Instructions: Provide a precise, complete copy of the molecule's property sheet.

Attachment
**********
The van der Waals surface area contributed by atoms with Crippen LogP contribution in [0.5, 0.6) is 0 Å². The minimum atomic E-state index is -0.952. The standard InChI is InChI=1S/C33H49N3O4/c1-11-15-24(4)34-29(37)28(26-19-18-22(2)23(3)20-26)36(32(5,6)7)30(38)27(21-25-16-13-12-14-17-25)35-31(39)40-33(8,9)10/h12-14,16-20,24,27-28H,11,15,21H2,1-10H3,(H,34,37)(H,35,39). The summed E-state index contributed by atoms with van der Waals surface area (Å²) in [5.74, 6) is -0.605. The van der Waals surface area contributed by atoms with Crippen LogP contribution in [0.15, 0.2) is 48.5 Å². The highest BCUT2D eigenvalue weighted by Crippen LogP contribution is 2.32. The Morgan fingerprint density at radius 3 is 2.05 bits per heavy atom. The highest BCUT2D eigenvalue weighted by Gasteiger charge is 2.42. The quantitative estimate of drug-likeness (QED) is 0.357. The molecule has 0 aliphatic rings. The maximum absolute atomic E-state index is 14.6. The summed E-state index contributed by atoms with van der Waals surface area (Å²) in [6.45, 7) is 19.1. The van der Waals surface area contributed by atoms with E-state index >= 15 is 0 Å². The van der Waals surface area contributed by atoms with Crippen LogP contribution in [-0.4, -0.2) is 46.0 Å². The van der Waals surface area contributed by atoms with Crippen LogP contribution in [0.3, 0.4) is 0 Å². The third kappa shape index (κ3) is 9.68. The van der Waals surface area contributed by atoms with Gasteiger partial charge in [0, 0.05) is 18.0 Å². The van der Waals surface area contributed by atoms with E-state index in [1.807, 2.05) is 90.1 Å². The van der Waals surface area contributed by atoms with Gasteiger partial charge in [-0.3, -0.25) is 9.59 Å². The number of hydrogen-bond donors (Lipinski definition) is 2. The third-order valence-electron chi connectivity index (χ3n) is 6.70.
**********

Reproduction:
The van der Waals surface area contributed by atoms with Crippen LogP contribution in [0.5, 0.6) is 0 Å². The minimum atomic E-state index is -0.952. The standard InChI is InChI=1S/C33H49N3O4/c1-11-15-24(4)34-29(37)28(26-19-18-22(2)23(3)20-26)36(32(5,6)7)30(38)27(21-25-16-13-12-14-17-25)35-31(39)40-33(8,9)10/h12-14,16-20,24,27-28H,11,15,21H2,1-10H3,(H,34,37)(H,35,39). The summed E-state index contributed by atoms with van der Waals surface area (Å²) in [5.74, 6) is -0.605. The van der Waals surface area contributed by atoms with Crippen LogP contribution in [0.15, 0.2) is 48.5 Å². The highest BCUT2D eigenvalue weighted by Crippen LogP contribution is 2.32. The Morgan fingerprint density at radius 3 is 2.05 bits per heavy atom. The highest BCUT2D eigenvalue weighted by Gasteiger charge is 2.42. The quantitative estimate of drug-likeness (QED) is 0.357. The molecule has 0 aliphatic rings. The maximum absolute atomic E-state index is 14.6. The summed E-state index contributed by atoms with van der Waals surface area (Å²) in [6.45, 7) is 19.1. The van der Waals surface area contributed by atoms with E-state index >= 15 is 0 Å². The van der Waals surface area contributed by atoms with Crippen LogP contribution in [-0.4, -0.2) is 46.0 Å². The van der Waals surface area contributed by atoms with Crippen LogP contribution in [0.3, 0.4) is 0 Å². The third kappa shape index (κ3) is 9.68. The van der Waals surface area contributed by atoms with Gasteiger partial charge in [0, 0.05) is 18.0 Å². The van der Waals surface area contributed by atoms with E-state index in [1.807, 2.05) is 90.1 Å². The van der Waals surface area contributed by atoms with Gasteiger partial charge in [-0.3, -0.25) is 9.59 Å². The number of hydrogen-bond donors (Lipinski definition) is 2. The third-order valence-electron chi connectivity index (χ3n) is 6.70.